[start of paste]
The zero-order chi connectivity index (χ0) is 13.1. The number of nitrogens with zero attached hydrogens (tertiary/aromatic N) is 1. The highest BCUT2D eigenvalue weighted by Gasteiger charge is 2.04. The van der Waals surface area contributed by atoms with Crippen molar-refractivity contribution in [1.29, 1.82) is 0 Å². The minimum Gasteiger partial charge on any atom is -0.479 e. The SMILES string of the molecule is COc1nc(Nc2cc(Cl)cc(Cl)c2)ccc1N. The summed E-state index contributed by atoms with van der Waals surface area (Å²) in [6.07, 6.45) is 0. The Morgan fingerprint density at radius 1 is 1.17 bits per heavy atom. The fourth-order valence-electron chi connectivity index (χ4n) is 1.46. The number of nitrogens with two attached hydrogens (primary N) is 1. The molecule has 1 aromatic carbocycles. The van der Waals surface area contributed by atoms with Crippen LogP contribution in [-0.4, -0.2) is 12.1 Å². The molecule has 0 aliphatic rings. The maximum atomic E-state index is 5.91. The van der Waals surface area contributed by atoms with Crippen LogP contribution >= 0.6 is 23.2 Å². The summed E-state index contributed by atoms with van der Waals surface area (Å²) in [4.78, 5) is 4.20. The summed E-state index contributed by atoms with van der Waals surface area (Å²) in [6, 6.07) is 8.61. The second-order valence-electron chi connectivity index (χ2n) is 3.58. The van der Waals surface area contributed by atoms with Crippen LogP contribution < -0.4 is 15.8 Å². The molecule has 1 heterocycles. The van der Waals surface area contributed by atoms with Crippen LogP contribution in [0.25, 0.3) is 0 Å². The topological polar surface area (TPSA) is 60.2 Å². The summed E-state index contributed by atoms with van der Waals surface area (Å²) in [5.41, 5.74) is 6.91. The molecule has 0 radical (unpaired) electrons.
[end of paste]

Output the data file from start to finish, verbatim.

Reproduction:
The zero-order chi connectivity index (χ0) is 13.1. The number of nitrogens with zero attached hydrogens (tertiary/aromatic N) is 1. The highest BCUT2D eigenvalue weighted by Gasteiger charge is 2.04. The van der Waals surface area contributed by atoms with Crippen molar-refractivity contribution in [1.29, 1.82) is 0 Å². The minimum Gasteiger partial charge on any atom is -0.479 e. The SMILES string of the molecule is COc1nc(Nc2cc(Cl)cc(Cl)c2)ccc1N. The summed E-state index contributed by atoms with van der Waals surface area (Å²) in [6.07, 6.45) is 0. The Morgan fingerprint density at radius 1 is 1.17 bits per heavy atom. The fourth-order valence-electron chi connectivity index (χ4n) is 1.46. The number of nitrogens with two attached hydrogens (primary N) is 1. The molecule has 1 aromatic carbocycles. The van der Waals surface area contributed by atoms with Crippen LogP contribution in [-0.4, -0.2) is 12.1 Å². The molecule has 0 aliphatic rings. The maximum atomic E-state index is 5.91. The van der Waals surface area contributed by atoms with Crippen LogP contribution >= 0.6 is 23.2 Å². The summed E-state index contributed by atoms with van der Waals surface area (Å²) in [4.78, 5) is 4.20. The summed E-state index contributed by atoms with van der Waals surface area (Å²) in [6, 6.07) is 8.61. The second-order valence-electron chi connectivity index (χ2n) is 3.58. The van der Waals surface area contributed by atoms with Crippen LogP contribution < -0.4 is 15.8 Å². The molecule has 1 heterocycles. The van der Waals surface area contributed by atoms with Crippen LogP contribution in [0.25, 0.3) is 0 Å². The topological polar surface area (TPSA) is 60.2 Å². The summed E-state index contributed by atoms with van der Waals surface area (Å²) in [5.41, 5.74) is 6.91. The molecule has 0 radical (unpaired) electrons.